So many things are left unsaid and before we know it, we can never say them to the person again. Wafa wanaka is usually used as a blanket term in describing our treatment of the dead.
the Bornwell Chakaodza column By Natasha Kasukuwere
The story I have to tell is one of a principled man, unapologetically patriotic, a judge par excellence and champion of black empowerment and land reform. The story I must tell you does not start off with his date of birth and village of origin but it begins with his most striking statement.
“I took over these reins during a turbulent time which saw people of Zimbabwe taking back their land. This split the judges bench into two with one part saying the land reform programme was illegal while another school of thought did not see it that way.
“However, If I could get the same opportunity to make the ruling again, I would stand by that because I do not regret making the decision.”
The above statement is what he said when he was asked on his decision pertaining to land reform.
On March 29 I walked through the halls of the Avenues Hospital. Sekuru Godfrey Chidyausiku was not well and I was going to see him.
He looked well, he even said he was feeling better, he was out of the woods. He took time to ask me how I was doing in school and which courses I was taking. I told him that his judgements had always been a matter of debate, particularly in my property law class.
I asked him what drove him to make the much-debated decision on land reform and the late, learned former chief justice had this to say:
“When I was deciding the issue on land reform, I took into account a number of factors. However, the most important thing was to look at who owned the land before the date appearing on the title deeds belonging to the white farmers.”
When he uttered this statement as he lay on an Avenues Hospital bed, it hit me, the piece of paper no longer mattered. A description of the land and the date from which ownership was acquired ceased to be relevant.
His main point, and this will stick with me forever, was, “before the title deed was drawn up, who owned the land?” A question that many have not asked themselves, maybe out of fear that the answer will be contrary to their views.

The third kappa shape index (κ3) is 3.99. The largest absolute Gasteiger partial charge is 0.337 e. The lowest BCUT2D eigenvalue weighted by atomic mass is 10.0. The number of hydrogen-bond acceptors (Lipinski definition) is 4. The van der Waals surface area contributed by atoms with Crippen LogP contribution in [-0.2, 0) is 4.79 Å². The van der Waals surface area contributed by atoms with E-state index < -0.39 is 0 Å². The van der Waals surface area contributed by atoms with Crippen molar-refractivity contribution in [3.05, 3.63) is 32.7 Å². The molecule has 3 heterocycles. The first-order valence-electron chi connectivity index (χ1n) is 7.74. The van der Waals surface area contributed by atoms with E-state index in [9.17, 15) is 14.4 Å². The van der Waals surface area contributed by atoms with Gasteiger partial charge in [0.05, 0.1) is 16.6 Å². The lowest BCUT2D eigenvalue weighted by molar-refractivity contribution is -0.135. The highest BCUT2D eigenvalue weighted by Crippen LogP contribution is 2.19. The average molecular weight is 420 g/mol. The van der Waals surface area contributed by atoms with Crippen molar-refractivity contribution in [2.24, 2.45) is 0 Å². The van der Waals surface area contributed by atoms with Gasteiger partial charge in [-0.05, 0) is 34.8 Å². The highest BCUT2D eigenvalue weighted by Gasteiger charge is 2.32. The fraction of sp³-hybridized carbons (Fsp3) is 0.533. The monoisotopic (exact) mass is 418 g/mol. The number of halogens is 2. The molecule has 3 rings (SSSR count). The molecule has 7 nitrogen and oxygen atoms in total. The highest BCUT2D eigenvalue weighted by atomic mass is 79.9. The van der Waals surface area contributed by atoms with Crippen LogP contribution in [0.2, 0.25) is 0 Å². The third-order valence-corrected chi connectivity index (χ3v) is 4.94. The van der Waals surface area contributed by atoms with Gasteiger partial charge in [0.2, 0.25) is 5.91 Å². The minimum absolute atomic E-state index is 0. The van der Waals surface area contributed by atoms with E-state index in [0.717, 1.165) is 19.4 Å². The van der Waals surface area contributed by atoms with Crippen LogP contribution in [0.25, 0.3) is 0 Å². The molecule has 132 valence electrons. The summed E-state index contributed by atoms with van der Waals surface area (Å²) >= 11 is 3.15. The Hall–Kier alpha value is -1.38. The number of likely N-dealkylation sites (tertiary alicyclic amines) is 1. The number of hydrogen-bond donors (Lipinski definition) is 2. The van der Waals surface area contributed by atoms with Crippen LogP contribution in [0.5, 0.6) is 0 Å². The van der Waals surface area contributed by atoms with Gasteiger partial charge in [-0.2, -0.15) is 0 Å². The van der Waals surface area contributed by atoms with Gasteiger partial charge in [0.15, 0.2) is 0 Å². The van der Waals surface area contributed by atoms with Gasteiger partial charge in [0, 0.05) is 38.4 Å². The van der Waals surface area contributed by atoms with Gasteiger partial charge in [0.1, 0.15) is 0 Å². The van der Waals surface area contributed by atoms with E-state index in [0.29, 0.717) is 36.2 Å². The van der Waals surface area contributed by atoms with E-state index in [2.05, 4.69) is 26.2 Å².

It is unfortunate that only three people heard this argument at the time, in hindsight. I wish I had moved with a recorder so as to capture these important words, however, I also didn’t think he would leave us so soon.
It had been a desire of mine to invite him to give a talk to the law students at the University of Zimbabwe, seeing as if he can no longer say anything to us I thought to bring to light the rationale behind the Commercial Farmer’s Union versus Minister of Lands case that has been critiqued and said to be wrongly decided.
However, whether or not it was wrongly decided is subject to the opinion of the individual forwarding the argument. Though seen as a largely political decision, his words to me show that it wasn’t politics, it was black empowerment, it was taking back what had been forcibly taken from us.
He made it clear that a piece of paper could not override the ills brought upon us by the white man during the pre-independence era. If we cannot go to Britain and claim that a piece of paper gives us ownership of a piece of land, they too cannot come here and express similar sentiments.
In 2014, the chief justice, sekuru, as he was known to me, visited our house a few months before I begun law school at the local university. Both sekuru and my father felt I needed some international exposure and they questioned my decision to stay in Zimbabwe when my peers were going to be educated across the globe.
Sekuru said, “Why not Rhodes? UCT [University of Cape Town] ? I said, “Why not here?” He then said “but the facilities” and I responded “you’re the ones in charge, fix them.” He never questioned my decision thereafter, he just quietly supported me.
I could go on and on about how much of a unifier he was and how calm and soft-spoken he was but everyone is saying that.
I just wanted to tell you about my final encounter with him, one of the most enlightening moments of my life.